Patients Need Counseling on OTC Drug Overdose Risks
Patients put themselves at risk by not reading active ingredient listings on drug packaging.
Many patients are putting themselves at risk by not reading active ingredient listings on drug packaging to make informed decisions about over the counter (OTC) medications.
Researchers from California State University conducted a series of studies in which regular consumers and individuals with some medical knowledge reviewed OTC drug packing. They were asked whether 2 different OTC medication packages contained the same ingredient, which both groups were able to do.
However, only those with some medical knowledge recognized that taking the 2 drugs concurrently could be dangerous.
Study author Jesse R. Catlin, PhD, told Pharmacy Times that this means many consumers may be at risk for accidentally double dosing or overdosing on OTC medications. Patients may be mistakenly under the impression that taking OTC medications has no ramifications.
“We have long been intrigued by how people evaluate and use medications, and so this seemed like an excellent opportunity to undertake research that could yield valuable insights for public health and OTC drug labeling,” Dr. Catlin told Pharmacy Times. “The FDA has also been concerned about this issue.”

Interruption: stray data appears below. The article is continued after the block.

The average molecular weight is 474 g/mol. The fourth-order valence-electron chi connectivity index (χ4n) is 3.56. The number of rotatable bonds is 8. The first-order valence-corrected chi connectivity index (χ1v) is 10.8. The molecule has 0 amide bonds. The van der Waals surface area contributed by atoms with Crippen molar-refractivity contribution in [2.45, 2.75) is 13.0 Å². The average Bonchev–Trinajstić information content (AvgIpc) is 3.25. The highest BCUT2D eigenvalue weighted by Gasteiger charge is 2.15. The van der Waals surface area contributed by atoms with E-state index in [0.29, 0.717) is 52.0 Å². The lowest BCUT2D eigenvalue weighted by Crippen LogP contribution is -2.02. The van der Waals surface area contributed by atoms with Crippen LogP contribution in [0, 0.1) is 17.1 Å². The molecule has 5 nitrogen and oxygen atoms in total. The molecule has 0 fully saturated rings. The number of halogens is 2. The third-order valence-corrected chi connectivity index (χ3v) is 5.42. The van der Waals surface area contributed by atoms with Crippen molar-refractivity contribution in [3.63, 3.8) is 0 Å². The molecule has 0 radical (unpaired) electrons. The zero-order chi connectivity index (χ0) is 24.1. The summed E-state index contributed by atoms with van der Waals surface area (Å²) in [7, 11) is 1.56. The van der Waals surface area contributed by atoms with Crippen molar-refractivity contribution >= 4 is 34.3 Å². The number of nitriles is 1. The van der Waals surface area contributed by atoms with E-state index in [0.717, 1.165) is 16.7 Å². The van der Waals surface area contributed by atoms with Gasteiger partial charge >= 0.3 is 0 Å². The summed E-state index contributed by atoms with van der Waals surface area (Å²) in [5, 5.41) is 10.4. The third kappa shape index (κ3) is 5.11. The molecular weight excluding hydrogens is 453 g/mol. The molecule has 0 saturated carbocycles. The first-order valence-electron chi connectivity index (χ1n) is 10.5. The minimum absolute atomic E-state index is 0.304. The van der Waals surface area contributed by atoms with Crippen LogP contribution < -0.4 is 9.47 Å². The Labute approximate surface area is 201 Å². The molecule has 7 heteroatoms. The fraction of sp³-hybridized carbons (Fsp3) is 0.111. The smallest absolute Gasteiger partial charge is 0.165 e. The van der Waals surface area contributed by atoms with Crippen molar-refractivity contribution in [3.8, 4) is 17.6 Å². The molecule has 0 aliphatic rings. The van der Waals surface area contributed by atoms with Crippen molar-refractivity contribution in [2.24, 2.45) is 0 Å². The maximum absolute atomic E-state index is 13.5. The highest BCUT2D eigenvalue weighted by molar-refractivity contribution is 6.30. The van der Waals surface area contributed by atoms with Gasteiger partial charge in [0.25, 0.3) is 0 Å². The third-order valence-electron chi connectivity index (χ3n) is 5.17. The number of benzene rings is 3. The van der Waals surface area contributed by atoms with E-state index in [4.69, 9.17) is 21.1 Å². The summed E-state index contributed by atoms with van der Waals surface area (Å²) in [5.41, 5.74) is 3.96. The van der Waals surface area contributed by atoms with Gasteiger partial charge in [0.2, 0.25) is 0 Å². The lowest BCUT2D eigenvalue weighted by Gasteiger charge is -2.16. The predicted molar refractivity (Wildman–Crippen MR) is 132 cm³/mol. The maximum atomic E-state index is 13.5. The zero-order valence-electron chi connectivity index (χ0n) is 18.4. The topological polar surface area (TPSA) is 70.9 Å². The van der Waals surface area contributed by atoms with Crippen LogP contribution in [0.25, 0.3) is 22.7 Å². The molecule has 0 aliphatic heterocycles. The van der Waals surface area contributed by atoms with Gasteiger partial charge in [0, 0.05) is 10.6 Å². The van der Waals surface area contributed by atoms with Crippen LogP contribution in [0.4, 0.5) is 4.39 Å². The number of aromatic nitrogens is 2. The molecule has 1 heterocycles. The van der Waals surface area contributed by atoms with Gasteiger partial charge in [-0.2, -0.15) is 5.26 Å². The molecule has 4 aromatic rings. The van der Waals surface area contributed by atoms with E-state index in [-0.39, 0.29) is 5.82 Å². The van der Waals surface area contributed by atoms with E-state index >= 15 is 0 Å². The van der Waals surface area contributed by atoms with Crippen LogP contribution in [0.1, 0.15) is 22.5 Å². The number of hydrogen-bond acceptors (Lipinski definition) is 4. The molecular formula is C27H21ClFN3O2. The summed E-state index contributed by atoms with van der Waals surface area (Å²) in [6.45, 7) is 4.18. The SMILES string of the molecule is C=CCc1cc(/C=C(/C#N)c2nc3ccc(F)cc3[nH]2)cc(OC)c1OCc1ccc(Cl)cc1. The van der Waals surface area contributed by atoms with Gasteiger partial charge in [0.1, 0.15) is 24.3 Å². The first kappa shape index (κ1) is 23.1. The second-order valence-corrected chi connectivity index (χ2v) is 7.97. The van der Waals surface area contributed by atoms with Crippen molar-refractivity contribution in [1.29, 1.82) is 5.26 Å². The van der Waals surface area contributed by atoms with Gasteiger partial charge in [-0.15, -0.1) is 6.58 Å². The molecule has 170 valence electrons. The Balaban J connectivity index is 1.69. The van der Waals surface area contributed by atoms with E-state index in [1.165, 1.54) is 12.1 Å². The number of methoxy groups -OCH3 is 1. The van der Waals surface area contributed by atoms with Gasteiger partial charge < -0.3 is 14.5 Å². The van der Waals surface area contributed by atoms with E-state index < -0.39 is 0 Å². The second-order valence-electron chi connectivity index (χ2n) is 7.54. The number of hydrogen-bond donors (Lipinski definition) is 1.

Dr. Catlin stated that the findings underscored the need for more patient education on OTC medications.
“Unfortunately, the finding that consumers are relatively sanguine about using multiple OTC medications and their lack of appreciation of the active ingredients confirmed previous work and our hypotheses,” he said.
Pharmacists are often present or at least near the point of purchase for OTC drugs, which opens up an opportunity for pharmacists to share their valuable medication expertise, Dr. Catlin pointed out.
“Pharmacists, like all health care professionals, should stress the importance of reading and complying with drug labels,” Dr. Catlin concluded. “In addition, they can advise consumers that taking 2 OTC products with the same ingredient is an example of how these generally safe medications can be used in a way that increases risk. Importantly, this problem extends to combining OTC drugs with some prescription medications, which also may contain the same ingredients.”
These study findings were published in the Journal of Public Policy & Marketing.